We know almost nothing but what we can know is more important than anything else

“We don’t know anything yet” was the mantra of every person I saw on the BBC’s referendum results program until I went to bed around 1am. A week later and the confession still holds true. The dust won’t be settling for a very long time, and nobody really knows anything apart from that.

Politics makes this most plain at present. If I had written this a couple of days ago, I would have confidently predicted that Boris Johnson was well on his way to be Prime Minister, and flourishing a line I’d come up with about him seeming to be a man with the bonhomie of a minor Wodehouse character and the ambition of a Shakespeare villain. Instead, in a speech that included a quote from Julius Caesar oft mulled upon by Jeeves and Wooster, he announced that he would not be running for leadership of the Conservative Party. Michael Gove has shown himself to be a Brutus.

We can’t be entirely sure what all this means for the country except for a prolonged period of political uncertainty, which usually leads to economic instability, which can cause social upheaval. But that’s probably upon us already, isn’t it? It has been since at least the start of the financial crisis in 2008, depending on who you are and where you live. No wonder millions laughed with Gove when he derided expert opinion during the campaign - experts had caused this mess but not suffered its consequences.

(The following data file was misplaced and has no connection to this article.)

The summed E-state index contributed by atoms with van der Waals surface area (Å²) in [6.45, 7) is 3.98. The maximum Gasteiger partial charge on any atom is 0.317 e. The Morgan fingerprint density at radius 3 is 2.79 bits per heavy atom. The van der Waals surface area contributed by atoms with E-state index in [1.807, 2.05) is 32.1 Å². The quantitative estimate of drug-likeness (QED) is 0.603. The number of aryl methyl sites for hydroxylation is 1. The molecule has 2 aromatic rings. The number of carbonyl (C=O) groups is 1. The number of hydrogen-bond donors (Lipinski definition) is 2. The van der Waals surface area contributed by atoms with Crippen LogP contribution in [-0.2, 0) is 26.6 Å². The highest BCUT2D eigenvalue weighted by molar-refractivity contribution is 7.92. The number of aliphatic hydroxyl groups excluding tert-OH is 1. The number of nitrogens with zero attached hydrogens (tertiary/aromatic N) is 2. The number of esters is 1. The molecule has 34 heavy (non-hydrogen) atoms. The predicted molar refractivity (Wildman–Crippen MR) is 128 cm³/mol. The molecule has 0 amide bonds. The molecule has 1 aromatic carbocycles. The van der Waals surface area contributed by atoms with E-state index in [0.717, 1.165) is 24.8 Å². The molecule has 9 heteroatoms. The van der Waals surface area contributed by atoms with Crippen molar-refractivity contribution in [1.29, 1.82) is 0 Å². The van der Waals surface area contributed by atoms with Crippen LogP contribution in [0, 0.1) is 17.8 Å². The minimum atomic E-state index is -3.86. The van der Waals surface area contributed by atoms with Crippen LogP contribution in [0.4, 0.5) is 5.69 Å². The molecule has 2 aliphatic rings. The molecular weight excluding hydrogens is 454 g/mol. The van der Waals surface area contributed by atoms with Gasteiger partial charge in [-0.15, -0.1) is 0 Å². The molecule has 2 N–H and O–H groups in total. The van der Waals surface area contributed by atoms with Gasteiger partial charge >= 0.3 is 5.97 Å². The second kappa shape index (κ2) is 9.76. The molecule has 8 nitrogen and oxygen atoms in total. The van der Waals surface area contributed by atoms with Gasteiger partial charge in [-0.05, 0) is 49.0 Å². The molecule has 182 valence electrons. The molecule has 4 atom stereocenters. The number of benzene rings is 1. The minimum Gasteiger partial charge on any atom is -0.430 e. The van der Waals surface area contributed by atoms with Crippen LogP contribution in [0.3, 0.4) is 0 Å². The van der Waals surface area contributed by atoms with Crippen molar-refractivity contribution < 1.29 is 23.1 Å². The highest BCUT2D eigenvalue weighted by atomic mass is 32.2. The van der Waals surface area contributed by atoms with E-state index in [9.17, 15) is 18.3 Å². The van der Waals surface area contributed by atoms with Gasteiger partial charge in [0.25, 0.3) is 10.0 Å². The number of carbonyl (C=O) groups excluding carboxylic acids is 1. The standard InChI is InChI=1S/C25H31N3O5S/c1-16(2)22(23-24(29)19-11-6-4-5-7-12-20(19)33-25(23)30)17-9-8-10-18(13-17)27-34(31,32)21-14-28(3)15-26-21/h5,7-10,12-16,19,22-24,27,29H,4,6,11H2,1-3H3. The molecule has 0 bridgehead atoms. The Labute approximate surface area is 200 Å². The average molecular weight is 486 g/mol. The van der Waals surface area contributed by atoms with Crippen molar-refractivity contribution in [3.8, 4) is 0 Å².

We can’t fully know ourselves, either, especially if we are delighted or distraught about the result. For those who voted to remain, your social media echo chamber will not have prepared you for this because it actively works to put people in front of you who are like you. Alan Martin wrote about this in 2013 and his article is helpful if you want to develop your online self-awareness. If you don’t know anyone who voted otherwise to you, you can’t understand their motives and are thus at liberty to characterise them with your worst suspicions. John Harris was one of a very small number of writers who was prepared to listen to people radically different to him and his world. John Stevens, in what is probably the best summary and conclusion I've read, has examined this from a church leader’s perspective, coming to the unarguable conclusion that “contemporary evangelicalism is predominantly middle-class, well educated, wealthy and southern, and this ought to be a scandal to us.” (As a side note, this result has dealt a powerful blow to my confidence in Timothy Keller’s assertion that where cities lead, the culture follows.)

If your conclusion from this is to read more broadly, you could start by browsing Alan Jacob’s collection of articles giving various perspectives on what has happened / is happening / will happen. But even then, those are all written by and for the well-educated. I used to think I was diverse in my reading of British politics because I’d look at both the Spectator and New Statesman, but really I’d need to start reading tabloids for this not to be a claim of extreme naïveté. (On the terrible tone of the media throughout all of this, Ian Burrell’s explanation of why newspapers act the way they do is insightful.)